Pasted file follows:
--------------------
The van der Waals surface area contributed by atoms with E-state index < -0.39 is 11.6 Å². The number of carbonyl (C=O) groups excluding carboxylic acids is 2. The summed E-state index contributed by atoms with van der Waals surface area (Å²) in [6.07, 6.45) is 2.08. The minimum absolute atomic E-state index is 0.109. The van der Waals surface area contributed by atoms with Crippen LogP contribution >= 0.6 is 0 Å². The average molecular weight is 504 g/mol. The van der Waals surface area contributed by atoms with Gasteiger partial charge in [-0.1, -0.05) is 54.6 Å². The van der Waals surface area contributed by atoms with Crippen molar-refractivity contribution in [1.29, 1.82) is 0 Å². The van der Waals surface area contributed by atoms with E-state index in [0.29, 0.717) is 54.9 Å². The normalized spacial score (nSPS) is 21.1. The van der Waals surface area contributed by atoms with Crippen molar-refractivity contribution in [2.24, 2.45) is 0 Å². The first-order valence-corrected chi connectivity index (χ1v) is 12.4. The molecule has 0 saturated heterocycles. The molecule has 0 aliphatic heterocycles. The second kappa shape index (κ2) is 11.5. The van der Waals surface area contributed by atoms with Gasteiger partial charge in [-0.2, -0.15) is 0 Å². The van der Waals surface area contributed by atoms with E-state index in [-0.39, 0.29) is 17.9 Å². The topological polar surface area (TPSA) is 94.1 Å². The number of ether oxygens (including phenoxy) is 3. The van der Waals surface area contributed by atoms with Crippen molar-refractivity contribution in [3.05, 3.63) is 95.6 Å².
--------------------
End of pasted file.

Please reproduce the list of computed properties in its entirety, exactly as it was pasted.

The van der Waals surface area contributed by atoms with E-state index < -0.39 is 11.6 Å². The number of carbonyl (C=O) groups excluding carboxylic acids is 2. The summed E-state index contributed by atoms with van der Waals surface area (Å²) in [6.07, 6.45) is 2.08. The minimum absolute atomic E-state index is 0.109. The van der Waals surface area contributed by atoms with Crippen LogP contribution >= 0.6 is 0 Å². The average molecular weight is 504 g/mol. The van der Waals surface area contributed by atoms with Gasteiger partial charge in [-0.1, -0.05) is 54.6 Å². The van der Waals surface area contributed by atoms with Crippen molar-refractivity contribution in [1.29, 1.82) is 0 Å². The van der Waals surface area contributed by atoms with E-state index in [0.29, 0.717) is 54.9 Å². The normalized spacial score (nSPS) is 21.1. The van der Waals surface area contributed by atoms with Crippen molar-refractivity contribution in [2.24, 2.45) is 0 Å². The first-order valence-corrected chi connectivity index (χ1v) is 12.4. The molecule has 0 saturated heterocycles. The molecule has 0 aliphatic heterocycles. The second kappa shape index (κ2) is 11.5. The van der Waals surface area contributed by atoms with Gasteiger partial charge in [-0.2, -0.15) is 0 Å². The van der Waals surface area contributed by atoms with E-state index in [-0.39, 0.29) is 17.9 Å². The topological polar surface area (TPSA) is 94.1 Å². The number of ether oxygens (including phenoxy) is 3. The van der Waals surface area contributed by atoms with Crippen molar-refractivity contribution in [3.05, 3.63) is 95.6 Å².